What could cause the swollen lymph node under my jaw?
I am a 21 year old female with about a 2.5-3 cm sized lymph node. I noticed it about a year ago and went to an ENT doctor who did scans on it and a biopsy but determined it was not cancerous. After that he just told me to not worry about it. They did blood tests as well and said it was not strep, mono, or anything like that. I am just curious as to what could have caused it, because I still never got my questions answered. It is not sensitive to touch but it is noticeable on my neck. It does seem to slowly get bigger over time, but I would think if he wanted it taken out I would have had it removed. I am still curious as to what is going on with it. If you have any suggestions that would be very helpful. My doctor works at Texas Oncology and is extremely hard to get a hold of.
Sorry to hear about your persistent questions, and that it is hard to get a hold of your doctor. It is important that you speak with your surgeon about your question. Most surgeons will have some method in which patients can get in touch with them in a consistent manner, which is very important due to the serious nature of the issues they treat. In your situation, your surgeon has made some steps to help make sure that this node is not something more serious. Fortunately, all tests so far are not concerning. The fact that you remain concerned, however, and that this is still growing, does raise the possibility of being more aggressive in working up this problem. While thus far the evidence seems reassuring, there may be some value in resecting this lymph node if there are any concerns that still remain. This will obviously have some risks, but the risks may be worth it if you remain concerned and your surgeon feels it is appropriate. Infections, tumors, stones, and many other things can cause such a swelling, and one or the other may be more or less likely depending on other information your doctor will have. Please speak with your surgeon about this question, and get a second opinion if necessary.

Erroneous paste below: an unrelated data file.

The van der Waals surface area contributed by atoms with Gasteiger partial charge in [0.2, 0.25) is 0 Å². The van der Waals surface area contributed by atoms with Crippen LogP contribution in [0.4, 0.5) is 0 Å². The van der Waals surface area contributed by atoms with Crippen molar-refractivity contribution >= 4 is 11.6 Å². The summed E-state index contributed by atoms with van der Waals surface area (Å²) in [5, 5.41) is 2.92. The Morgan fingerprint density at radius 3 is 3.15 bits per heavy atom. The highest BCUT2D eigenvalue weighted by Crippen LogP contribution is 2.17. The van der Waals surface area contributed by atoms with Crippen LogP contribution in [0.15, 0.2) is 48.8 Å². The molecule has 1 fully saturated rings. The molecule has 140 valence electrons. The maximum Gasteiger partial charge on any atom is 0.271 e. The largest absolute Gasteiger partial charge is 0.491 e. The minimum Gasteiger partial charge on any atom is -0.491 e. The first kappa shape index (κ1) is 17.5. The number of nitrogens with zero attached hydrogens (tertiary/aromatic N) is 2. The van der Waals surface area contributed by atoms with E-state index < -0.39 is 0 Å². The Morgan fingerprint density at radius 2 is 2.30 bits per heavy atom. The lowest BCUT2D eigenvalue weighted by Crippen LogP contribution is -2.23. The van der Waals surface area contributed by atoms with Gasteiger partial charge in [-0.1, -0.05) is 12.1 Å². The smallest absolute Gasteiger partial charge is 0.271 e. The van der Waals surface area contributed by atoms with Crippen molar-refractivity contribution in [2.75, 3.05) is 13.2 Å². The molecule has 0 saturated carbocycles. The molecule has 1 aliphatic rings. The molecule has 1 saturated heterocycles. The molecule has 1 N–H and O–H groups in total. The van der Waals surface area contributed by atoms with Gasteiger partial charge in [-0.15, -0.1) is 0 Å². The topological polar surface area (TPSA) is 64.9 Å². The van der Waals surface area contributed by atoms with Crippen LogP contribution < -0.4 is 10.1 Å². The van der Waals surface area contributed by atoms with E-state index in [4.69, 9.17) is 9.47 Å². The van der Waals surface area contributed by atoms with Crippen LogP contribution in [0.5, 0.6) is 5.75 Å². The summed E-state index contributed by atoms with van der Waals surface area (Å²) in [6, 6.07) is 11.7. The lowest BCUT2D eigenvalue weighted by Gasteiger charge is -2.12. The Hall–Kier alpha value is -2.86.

This answer is for general informational purposes only and is not a substitute for professional medical advice.
If you think you may have a medical emergency, call your doctor or (in the United States) 911 immediately. Always seek the advice of your doctor before starting or changing treatment. Medical professionals who provide responses to health-related questions are intended third party beneficiaries with certain rights under Zocdoc’s Terms of Service.
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